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Nick Pettazzoni

I liek chocolate milk.

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Making important financial tools is pretty easy, why isn't everyone doing it?

This is the story of how my online-addled brain misfired some neurons and an objectively dumb and bad idea was created. That idea would bounce around inside my skull much like the DVD logo screensaver on an old TV for the better part of a week before I decided it needed to be removed, the only way I knew how: by making it a reality. This is the story of - Info about Stonks.

Yes, "HTTPS Everywhere" includes your dumb server. That's what everywhere means.

It’s hard to pretend that privacy isn’t important these days when every other day there’s another story about a data breach leaking millions of peoples’ private data into the public when they were really meant to be shipped off to a government surveillance program, or that Facebook was again lying and selling your account security phone number to every company who had spare change to spend on it, or some other equally dystopian nightmare. Unfortunately there’s not a lot any individual person can do to prevent that sort of stuff (except maybe deleting your Facebook, which you should definitely do), but you can limit what you do out in the open by encrypting everything.

I remember thinking it would take a man six hundred years to tunnel through the internet to Sweden. Old openVPN did it in less than twenty.

In this week’s installment of Extremely Justified TBH Privacy Paranoia Theater, we’ll take a look at making sure one of the most popular download tools isn’t broadcasting to everyone in between your ethernet port and your peers in Estonia what kind of weird torrents you’re into.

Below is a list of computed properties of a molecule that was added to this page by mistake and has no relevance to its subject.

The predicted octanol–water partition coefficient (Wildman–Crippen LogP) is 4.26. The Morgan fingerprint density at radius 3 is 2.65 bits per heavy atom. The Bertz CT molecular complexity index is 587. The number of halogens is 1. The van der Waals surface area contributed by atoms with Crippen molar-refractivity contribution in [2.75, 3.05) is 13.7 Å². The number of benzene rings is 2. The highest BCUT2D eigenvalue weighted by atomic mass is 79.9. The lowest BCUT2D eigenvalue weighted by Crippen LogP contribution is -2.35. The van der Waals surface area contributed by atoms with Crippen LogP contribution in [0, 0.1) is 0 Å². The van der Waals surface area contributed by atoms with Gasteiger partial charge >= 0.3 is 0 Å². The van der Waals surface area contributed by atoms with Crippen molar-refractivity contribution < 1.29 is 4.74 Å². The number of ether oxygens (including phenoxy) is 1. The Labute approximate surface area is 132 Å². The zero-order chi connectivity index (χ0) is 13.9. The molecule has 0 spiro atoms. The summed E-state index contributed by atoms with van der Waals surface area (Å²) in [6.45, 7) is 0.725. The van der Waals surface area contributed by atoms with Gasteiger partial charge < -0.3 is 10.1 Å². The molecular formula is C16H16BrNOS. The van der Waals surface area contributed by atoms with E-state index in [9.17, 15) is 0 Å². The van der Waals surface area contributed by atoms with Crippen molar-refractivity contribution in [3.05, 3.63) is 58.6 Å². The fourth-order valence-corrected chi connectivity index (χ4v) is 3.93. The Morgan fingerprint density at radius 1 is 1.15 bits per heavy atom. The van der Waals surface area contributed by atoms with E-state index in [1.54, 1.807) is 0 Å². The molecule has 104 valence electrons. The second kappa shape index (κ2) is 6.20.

I mean, kind of. Only the low-res versions. So low-res theft. It's like a misdemeanor at best.

The web is a wild, untamable mass of infinitely shareable information. It was designed to be entirely open; anything on it would be downloadable by anyone else with a connection. This is the reason your browser has a “Save image” menu option when you right click a photo and not even the most proprietary-focused, litigious, IP-clutching companies can do anything about it. So when I headed over to the album that my friend’s wedding photographer had posted, and saw that right clicking was blocked, I was filled with the spirit of Free Software and a self-righteous drive to free these photos from their DRM-ish prison.

Maven? Adding totally unnecessary complexity to what should otherwise be a very simple task? No way!

In my real job, we use Jenkins to build our junk. Actually, two instances of Jenkins (don’t ask). Actually, two instances of Jenkins that write artifacts to a Maven repository and also to a special location in Perforce (seriously, don’t ask). We live in a strange world somewhere between a number of build tools and processes standardized within the company and usually end up using some combination of them that we duct tape together with some python code, shell scripts, and happy thoughts.

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